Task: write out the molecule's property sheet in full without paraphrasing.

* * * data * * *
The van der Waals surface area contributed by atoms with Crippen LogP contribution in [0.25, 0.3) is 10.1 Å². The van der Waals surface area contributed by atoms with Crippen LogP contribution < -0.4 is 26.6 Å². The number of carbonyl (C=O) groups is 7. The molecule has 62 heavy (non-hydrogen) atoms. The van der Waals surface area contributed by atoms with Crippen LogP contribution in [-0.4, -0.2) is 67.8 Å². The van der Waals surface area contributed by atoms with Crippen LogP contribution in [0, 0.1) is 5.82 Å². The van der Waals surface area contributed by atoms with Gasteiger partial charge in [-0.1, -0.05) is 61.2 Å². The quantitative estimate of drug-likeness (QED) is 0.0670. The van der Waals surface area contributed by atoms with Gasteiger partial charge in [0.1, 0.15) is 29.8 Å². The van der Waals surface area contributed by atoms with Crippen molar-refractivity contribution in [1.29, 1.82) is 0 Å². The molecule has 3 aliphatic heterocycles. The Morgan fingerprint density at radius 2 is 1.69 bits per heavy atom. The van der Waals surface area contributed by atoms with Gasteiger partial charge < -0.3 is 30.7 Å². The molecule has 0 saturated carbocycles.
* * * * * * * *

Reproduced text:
The van der Waals surface area contributed by atoms with Crippen LogP contribution in [0.25, 0.3) is 10.1 Å². The van der Waals surface area contributed by atoms with Crippen LogP contribution < -0.4 is 26.6 Å². The number of carbonyl (C=O) groups is 7. The molecule has 62 heavy (non-hydrogen) atoms. The van der Waals surface area contributed by atoms with Crippen LogP contribution in [-0.4, -0.2) is 67.8 Å². The van der Waals surface area contributed by atoms with Crippen LogP contribution in [0, 0.1) is 5.82 Å². The van der Waals surface area contributed by atoms with Gasteiger partial charge in [-0.1, -0.05) is 61.2 Å². The quantitative estimate of drug-likeness (QED) is 0.0670. The van der Waals surface area contributed by atoms with Gasteiger partial charge in [0.1, 0.15) is 29.8 Å². The van der Waals surface area contributed by atoms with Crippen molar-refractivity contribution in [1.29, 1.82) is 0 Å². The molecule has 3 aliphatic heterocycles. The Morgan fingerprint density at radius 2 is 1.69 bits per heavy atom. The van der Waals surface area contributed by atoms with Gasteiger partial charge < -0.3 is 30.7 Å². The molecule has 0 saturated carbocycles.